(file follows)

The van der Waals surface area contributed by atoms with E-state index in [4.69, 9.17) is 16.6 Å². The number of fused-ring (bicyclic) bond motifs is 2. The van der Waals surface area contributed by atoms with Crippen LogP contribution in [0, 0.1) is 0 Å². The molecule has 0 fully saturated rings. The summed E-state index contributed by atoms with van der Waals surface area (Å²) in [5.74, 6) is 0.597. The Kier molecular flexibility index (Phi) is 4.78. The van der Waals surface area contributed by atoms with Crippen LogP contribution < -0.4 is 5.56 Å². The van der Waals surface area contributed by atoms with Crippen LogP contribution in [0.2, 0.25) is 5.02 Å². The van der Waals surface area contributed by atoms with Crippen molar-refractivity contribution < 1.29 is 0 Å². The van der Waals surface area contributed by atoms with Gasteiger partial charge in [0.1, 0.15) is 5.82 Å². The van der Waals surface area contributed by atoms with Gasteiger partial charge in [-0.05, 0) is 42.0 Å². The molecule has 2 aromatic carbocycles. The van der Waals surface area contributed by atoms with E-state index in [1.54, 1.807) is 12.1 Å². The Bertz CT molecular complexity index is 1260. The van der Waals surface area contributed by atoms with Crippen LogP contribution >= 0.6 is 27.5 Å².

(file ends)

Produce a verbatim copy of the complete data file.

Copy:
The van der Waals surface area contributed by atoms with E-state index in [4.69, 9.17) is 16.6 Å². The number of fused-ring (bicyclic) bond motifs is 2. The van der Waals surface area contributed by atoms with Crippen LogP contribution in [0, 0.1) is 0 Å². The molecule has 0 fully saturated rings. The summed E-state index contributed by atoms with van der Waals surface area (Å²) in [5.74, 6) is 0.597. The Kier molecular flexibility index (Phi) is 4.78. The van der Waals surface area contributed by atoms with Crippen LogP contribution < -0.4 is 5.56 Å². The van der Waals surface area contributed by atoms with Crippen LogP contribution in [0.2, 0.25) is 5.02 Å². The van der Waals surface area contributed by atoms with Crippen molar-refractivity contribution < 1.29 is 0 Å². The van der Waals surface area contributed by atoms with Gasteiger partial charge in [0.1, 0.15) is 5.82 Å². The van der Waals surface area contributed by atoms with Gasteiger partial charge in [-0.05, 0) is 42.0 Å². The molecule has 2 aromatic carbocycles. The van der Waals surface area contributed by atoms with E-state index in [1.54, 1.807) is 12.1 Å². The Bertz CT molecular complexity index is 1260. The van der Waals surface area contributed by atoms with Crippen LogP contribution >= 0.6 is 27.5 Å².